Doctoral thesis

An analysis of decision-making under the conditions of direct competition

  • 2022

PhD: Università della Svizzera italiana

English In this dissertation, I explore the consequences of the direct competition that organizations engage in and the underlying behavioral mechanisms that guide the decision-making processes. The main attempt is directed towards demonstrating one of the possible ways of achieving harmony in the explanation of the decision-making processes under competitive conditions characterized by risks and uncertainty. Specifically, I focus on the links between management literature and psychology literature. The Behavioral Theory of the Firm has its roots in the psychological literature on levels of aspiration, and all three papers in the dissertation describe how psychological concepts help to discover potentially novel effects of direct competition on the actors. Generally, the competitive context is examined from two different angles: on the one hand, the broader picture is investigated where there is an overall competition in which actors have to engage in direct competition against each individual opponent in order to eventually win. This tournament-like perspective can be translated into the different effects of operational decision-making compared to more long-term strategic decision-making. On the other hand, a more detailed and isolated analysis of the participants in the direct competition helps uncover the effects of the specific processes that represent the underpinnings of competitive decision-making. I use data from Formula 1 racing and the Counter-Strike video game to test the theoretical arguments of the studies.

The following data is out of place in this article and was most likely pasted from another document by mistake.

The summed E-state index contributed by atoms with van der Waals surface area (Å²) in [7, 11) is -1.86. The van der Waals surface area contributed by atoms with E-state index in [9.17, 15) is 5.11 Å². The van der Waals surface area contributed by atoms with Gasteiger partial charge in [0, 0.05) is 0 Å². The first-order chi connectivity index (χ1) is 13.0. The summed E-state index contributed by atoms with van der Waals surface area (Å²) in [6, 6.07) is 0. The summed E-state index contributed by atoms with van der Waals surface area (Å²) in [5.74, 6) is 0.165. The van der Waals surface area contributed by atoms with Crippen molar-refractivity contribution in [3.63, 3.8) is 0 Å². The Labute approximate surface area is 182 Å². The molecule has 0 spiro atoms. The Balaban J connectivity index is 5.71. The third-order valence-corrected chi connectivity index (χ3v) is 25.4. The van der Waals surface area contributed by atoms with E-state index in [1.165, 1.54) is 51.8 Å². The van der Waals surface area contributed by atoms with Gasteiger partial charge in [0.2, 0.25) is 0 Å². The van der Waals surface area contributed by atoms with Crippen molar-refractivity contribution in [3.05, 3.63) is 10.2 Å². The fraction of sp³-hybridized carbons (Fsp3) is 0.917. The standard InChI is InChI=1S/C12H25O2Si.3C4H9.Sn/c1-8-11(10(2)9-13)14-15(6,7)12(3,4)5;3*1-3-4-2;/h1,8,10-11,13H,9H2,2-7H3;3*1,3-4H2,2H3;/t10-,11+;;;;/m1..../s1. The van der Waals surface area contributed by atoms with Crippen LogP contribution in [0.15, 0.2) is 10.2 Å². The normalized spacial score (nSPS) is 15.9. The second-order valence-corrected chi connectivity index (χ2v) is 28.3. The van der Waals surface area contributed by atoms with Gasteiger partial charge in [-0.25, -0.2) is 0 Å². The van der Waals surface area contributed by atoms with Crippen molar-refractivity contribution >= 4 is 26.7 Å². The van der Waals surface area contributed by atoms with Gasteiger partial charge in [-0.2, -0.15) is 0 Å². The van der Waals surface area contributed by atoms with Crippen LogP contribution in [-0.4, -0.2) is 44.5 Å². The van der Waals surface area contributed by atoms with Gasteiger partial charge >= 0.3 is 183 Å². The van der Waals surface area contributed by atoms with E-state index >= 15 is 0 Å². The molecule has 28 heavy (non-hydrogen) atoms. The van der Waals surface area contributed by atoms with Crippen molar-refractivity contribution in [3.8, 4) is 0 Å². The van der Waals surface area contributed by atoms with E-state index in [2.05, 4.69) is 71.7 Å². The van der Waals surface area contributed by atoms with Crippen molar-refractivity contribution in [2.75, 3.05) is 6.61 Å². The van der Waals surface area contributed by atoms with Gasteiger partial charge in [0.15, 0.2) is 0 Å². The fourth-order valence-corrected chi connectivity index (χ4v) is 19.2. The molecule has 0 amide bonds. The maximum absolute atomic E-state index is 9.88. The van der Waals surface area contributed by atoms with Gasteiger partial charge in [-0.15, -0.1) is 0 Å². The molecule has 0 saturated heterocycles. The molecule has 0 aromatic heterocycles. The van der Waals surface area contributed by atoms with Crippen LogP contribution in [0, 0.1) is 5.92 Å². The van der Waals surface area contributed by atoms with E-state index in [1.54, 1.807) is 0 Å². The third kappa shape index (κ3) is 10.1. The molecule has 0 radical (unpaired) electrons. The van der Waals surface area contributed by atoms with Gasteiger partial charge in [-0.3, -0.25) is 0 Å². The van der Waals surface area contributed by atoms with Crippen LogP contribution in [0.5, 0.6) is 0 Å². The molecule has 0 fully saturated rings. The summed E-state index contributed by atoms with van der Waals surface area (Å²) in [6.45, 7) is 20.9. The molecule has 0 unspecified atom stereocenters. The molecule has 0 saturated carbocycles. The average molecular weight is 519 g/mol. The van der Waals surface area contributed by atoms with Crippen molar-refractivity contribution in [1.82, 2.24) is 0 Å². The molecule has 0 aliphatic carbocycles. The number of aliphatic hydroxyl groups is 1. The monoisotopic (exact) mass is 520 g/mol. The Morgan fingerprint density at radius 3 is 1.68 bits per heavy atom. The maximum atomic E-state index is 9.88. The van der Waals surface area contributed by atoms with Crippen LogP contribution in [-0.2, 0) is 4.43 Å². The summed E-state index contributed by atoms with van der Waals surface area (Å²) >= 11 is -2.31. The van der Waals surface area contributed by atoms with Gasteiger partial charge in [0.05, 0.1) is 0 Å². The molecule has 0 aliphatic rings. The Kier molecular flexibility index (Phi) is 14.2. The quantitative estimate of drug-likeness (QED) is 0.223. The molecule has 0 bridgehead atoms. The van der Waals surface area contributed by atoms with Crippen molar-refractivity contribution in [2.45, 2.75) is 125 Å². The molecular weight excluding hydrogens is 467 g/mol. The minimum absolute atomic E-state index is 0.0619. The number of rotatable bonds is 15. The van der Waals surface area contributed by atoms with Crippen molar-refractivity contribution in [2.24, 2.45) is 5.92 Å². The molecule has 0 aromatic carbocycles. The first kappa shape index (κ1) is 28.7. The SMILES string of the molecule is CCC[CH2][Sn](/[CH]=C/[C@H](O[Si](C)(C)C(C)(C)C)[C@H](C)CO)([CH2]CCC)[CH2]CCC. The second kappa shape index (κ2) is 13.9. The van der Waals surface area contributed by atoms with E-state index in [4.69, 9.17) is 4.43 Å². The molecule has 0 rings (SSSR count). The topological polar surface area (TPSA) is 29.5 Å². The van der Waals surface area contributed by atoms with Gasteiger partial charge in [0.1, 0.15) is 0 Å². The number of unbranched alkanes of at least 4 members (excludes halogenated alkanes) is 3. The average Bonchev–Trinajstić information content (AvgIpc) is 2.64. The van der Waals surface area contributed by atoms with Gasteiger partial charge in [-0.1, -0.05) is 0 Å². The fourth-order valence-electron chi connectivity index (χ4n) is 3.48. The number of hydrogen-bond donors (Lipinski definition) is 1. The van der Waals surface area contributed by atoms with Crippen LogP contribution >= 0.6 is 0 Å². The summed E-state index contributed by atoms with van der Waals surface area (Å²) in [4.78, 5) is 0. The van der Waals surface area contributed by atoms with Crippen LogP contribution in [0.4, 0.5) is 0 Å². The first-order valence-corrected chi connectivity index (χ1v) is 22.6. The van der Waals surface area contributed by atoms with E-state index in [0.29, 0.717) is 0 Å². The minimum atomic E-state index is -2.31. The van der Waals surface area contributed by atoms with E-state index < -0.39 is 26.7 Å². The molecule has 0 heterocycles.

• English
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Open access status
  • NDP-USI 2022ECO005
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